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March 9th, 2010 (Modified on April 7th, 2010)

How Well Do You Know the Homebuyer Tax Credit?

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Is the homebuyer tax credit a loan? Is it a credit? Is it a one-time check for a couple grand? Does it ever have to be repaid? These are all good questions, and questions we’re not sure everyone knows the answers to. As tax time is upon us, it’s more important than ever to understand such things.

In late January, we wrote a post on the homebuyer tax credit because many consumers were complaining about just how long it was taking to receive their check. The reason for the delay? Due to rampant fraud surrounding the program, the IRS decided to change the documentation it required in order for homebuyers to receive their “credit.”

A short paragraph in the latest Kiplinger Tax Letter points to the fact that the IRS still doesn’t have the fraud problem under control. Furthermore, this item also provides some very definitive answers to the questions: “Is the homebuyer tax credit a loan? Is it a credit? Is it a one-time check for a couple grand? Does it ever have to be repaid?

According to the tax letter: “The IRS has a new way to police the recapture of the home buyer credit: It will check public databases of real estate sales. If a person buys a home between Jan. 1, 2009 and April 30, 2010 and sells within three years, the tax credit is [repaid to the IRS]. The $7,500 credit for purchases between April 9 and Dec. 31, 2008 is recouped over 15 years, but the remaining balance is due if the home is sold early.”

By this reckoning, if you bought a home in 2008, you got more of a loan than a credit. Ironically, the IRS agrees (emphasis added):

For 2008, the credit applies to a principal residence purchased by the taxpayer after April 8, 2008, and on or before December 31, 2008. Homebuyers who qualify are allowed a one-time credit against their income tax for the year of purchase. Unlike some past credits, this one must be repaid over a 15-year period. As a result, the new tax credit works like an interest free loan. You take the full credit on your 2008 return, and then repay the credit amount in equal payments over 15 years, with no interest charges.

If you bought a home between January 1, 2009 and April 30, 2010, you don’t have to repay it, provided that you hold your home longer than three years, otherwise your credit must be repaid in full:

The obligation to repay the credit arises only if the home ceases to be your principal residence within 36 months from the date of purchase. The full amount of the credit received becomes due on the return for the year the home ceased being your principal residence.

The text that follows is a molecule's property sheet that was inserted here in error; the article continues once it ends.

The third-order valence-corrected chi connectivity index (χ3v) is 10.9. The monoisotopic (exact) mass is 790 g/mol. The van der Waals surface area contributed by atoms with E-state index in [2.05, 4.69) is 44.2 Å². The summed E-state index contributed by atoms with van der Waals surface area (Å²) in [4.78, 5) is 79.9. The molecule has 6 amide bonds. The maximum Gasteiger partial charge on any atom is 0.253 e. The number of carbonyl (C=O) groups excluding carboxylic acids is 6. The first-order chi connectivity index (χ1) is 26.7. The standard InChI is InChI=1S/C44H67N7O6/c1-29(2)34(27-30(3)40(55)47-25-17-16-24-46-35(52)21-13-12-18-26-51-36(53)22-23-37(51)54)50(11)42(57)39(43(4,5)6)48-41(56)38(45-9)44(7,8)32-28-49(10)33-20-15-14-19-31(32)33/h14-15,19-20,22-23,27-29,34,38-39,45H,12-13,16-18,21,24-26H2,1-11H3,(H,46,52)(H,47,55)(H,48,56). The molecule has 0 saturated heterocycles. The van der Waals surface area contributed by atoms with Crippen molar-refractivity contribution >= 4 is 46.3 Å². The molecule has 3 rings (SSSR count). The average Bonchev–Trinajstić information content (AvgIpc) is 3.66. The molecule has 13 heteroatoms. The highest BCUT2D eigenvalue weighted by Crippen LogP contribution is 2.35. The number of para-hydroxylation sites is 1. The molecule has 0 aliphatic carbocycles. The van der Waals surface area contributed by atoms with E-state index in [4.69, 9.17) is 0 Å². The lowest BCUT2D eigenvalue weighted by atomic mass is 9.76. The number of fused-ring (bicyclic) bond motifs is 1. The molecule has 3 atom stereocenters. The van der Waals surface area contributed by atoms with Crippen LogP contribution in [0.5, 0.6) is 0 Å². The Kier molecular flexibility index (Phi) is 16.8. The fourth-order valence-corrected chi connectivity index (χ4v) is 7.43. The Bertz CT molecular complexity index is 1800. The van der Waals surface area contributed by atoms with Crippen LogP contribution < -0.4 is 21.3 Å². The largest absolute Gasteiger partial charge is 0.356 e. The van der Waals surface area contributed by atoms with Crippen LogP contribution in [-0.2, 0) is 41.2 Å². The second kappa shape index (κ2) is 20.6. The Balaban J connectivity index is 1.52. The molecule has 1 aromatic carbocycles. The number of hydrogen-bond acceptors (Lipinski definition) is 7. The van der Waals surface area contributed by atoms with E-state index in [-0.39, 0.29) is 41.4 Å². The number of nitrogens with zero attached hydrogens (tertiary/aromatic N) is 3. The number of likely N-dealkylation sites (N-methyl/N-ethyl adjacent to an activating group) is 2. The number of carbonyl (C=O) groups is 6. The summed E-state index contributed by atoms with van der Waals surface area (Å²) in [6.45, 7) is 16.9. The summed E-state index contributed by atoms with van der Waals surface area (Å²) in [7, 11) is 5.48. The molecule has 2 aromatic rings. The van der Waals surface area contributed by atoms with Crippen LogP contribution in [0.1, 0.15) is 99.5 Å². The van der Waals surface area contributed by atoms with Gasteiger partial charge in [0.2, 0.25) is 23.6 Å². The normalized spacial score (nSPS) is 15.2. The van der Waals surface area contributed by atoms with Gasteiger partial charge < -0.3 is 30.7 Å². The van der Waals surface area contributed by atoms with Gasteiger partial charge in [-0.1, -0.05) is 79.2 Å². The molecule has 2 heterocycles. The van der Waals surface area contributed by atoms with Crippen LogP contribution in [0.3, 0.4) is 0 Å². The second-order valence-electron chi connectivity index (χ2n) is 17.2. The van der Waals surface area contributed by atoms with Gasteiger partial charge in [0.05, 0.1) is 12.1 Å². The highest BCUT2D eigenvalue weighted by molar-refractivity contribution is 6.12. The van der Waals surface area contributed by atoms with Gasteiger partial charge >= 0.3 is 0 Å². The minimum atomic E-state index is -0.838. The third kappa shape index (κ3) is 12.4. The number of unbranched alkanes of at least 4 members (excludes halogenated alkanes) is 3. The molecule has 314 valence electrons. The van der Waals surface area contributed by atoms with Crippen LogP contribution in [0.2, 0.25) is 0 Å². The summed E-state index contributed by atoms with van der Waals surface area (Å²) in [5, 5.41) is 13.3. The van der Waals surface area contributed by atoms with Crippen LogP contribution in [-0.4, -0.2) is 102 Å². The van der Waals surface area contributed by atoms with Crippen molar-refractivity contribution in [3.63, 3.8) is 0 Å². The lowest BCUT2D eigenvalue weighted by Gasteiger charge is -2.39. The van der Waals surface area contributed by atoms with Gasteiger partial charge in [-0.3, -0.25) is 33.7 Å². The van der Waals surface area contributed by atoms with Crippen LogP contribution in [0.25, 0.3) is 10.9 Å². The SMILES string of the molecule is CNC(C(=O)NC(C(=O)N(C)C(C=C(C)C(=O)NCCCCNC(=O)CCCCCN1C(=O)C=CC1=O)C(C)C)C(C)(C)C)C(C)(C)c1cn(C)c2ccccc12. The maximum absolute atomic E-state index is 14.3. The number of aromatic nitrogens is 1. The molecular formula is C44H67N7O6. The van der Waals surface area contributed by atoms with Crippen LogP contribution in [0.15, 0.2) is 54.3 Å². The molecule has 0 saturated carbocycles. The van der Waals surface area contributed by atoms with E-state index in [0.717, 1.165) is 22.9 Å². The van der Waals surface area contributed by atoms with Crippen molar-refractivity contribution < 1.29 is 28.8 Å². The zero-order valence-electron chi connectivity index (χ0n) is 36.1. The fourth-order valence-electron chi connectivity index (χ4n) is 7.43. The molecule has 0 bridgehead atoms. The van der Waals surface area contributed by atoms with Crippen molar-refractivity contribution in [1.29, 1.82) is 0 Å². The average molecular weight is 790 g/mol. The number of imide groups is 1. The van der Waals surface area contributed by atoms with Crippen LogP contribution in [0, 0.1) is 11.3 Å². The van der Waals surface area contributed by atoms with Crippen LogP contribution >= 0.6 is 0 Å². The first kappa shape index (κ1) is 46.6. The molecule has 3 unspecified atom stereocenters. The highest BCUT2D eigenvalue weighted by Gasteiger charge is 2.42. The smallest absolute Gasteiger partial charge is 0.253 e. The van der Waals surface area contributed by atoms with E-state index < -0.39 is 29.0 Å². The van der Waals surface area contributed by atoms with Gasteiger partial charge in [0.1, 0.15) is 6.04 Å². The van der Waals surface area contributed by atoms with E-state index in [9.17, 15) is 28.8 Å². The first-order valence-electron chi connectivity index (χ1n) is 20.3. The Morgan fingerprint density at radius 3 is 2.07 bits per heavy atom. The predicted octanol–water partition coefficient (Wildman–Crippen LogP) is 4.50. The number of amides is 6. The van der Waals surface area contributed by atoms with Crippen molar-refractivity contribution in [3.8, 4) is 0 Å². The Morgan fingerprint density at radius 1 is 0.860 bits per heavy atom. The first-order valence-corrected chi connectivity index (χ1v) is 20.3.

Here are two scenarios of what will happen if you sell your home (purchased in 2009 – 2010) within three years of receiving the tax credit:

Example 1: Taxpayer, a first-time homebuyer, purchases a home for $100,000 in 2009 and claims an $8,000 first-time homebuyer credit. In 2011, the taxpayer sells his home for $120,000. He has no adjustment to basis. The taxpayer must pay an additional tax of $8,000 for 2011.

Example 2: Assume taxpayer in example 1 sold his home to an unrelated person for $98,000 in 2011. He has no adjustments to basis. To determine the amount of gain for recapture purposes, the taxpayer’s $100,000 basis is reduced to $92,000 by the $8,000 credit. His gain for this purpose is $6,000 ($98,000 amount realized minus $92,000 basis). Taxpayer must pay an additional tax of $6,000 for 2011.

While we aren’t tax experts, if you have any questions regarding the tax credit, you can submit them in the comment section of this post, or click the “contact us” link in the top-right portion of the page, and we’ll do our very best to answer them.

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About the HSH Blog

HSH.com's daily blog focuses on the latest developments in the mortgage and housing markets. Our mission is to relate how changes in mortgage rates and housing policy, as well as the latest financial news, impacts consumers, homebuyers and industry insiders alike. Our 30-plus years of experience in the mortgage industry gives us an edge as we break down the latest changes in an ever-changing market.

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Tim Manni

Tim Manni is the Managing Editor of HSH.com and the author of their daily blog, which concentrates on the latest developments in the mortgage and housing markets.

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